Head Scab Update: Week of May 21

For those fields of wheat flowering and fields of barley head-out today (May 22), the risk for head scab is moderate in the northern-most counties and in the eastern portion of central Ohio (according to the scab forecasting system at http://www.wheatscab.psu.edu). Persistent rainfall and high relative humidity over the last several days are the primary reasons for the moderate-risk prediction in these regions. However, thanks to relatively cool temperatures, and dryer conditions in some cases, the risk remains low in most other areas of the state.

Remember, the scab fungus requires moisture in the form of rainfall or high relative humidity and warm temperature to produce spores in crop residue, and for those spores to spread to wheat and barley heads, germinate, and infect. However, since infection occurs primarily between pollination and early grain-fill, scab risk is linked not only to weather conditions, but also to crop growth and development. Consequently, fields of wheat that are not yet at the flowering growth stage and fields of barley that are not yet at the heading growth stage are at low risk for head scab.               

However, this picture will likely change over the next few days as it warms up, continues to rain, and more fields reach the flowering/heading growth stage. Continue to keep your eyes on the weather and the forecasting system, and be prepared to apply a fungicide. The forecasting system uses average conditions during the 15 days immediately before flowering to assess the risk of scab. Although it has been relatively cool over the last 10-12 days, with the rainfall and humidity we have experienced so far in most areas, it would only take a few (3-5) days of warm, wet conditions for the risk of scab to increase.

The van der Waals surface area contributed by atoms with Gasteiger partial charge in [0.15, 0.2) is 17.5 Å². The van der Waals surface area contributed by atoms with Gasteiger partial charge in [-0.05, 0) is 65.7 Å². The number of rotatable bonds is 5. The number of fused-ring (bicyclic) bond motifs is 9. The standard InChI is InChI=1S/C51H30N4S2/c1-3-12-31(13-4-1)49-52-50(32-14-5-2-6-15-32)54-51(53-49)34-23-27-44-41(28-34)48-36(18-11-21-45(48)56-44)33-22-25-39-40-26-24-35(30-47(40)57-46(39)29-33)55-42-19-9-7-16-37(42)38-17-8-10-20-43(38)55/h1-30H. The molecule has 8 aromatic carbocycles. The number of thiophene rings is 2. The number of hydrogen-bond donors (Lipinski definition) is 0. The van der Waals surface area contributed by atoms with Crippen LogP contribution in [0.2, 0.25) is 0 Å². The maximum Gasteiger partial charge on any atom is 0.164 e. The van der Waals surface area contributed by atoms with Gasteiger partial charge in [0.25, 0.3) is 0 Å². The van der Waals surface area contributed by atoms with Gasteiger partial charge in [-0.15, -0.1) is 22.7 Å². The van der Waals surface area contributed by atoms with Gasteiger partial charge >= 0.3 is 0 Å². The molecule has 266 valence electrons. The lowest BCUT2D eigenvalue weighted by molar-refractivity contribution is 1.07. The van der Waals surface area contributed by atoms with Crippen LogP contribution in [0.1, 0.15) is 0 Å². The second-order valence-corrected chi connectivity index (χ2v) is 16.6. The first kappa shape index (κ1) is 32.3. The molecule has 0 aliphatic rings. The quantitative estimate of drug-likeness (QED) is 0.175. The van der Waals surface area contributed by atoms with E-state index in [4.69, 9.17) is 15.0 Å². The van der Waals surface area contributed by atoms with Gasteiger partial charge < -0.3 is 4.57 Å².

Wheat fields flowering and fields of barley still heading later this week and into the weekend (May 24-27) in the northern half of the state will likely be at the greatest risk for scab. Be prepared to protect them. Prosaro and Caramba are the two fungicides recommended for head scab management, and you will have a 4-5-day window from the day the crop reaches the critical growth stage (heading for barley and flowering for wheat) to make an application. Do remember to stay away from the strobilurins when the risk for scab is high as this group of fungicides has been linked to higher grain contamination with vomitoxin.

Click on the links below to see updated factsheet # PLPATH-CER-06 for more on head scab of wheat and barley and factsheet # PLPATH-CER-03 for guidelines on how to use and interpret the scab forecasting system.

 

 

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About the C.O.R.N. Newsletter

C.O.R.N. Newsletter is a summary of crop observations, related information, and appropriate recommendations for Ohio crop producers and industry. C.O.R.N. Newsletter is produced by the Ohio State University Extension Agronomy Team, state specialists at The Ohio State University and the Ohio Agricultural Research and Development Center (OARDC). C.O.R.N. Newsletter questions are directed to Extension and OARDC state specialists and associates at Ohio State.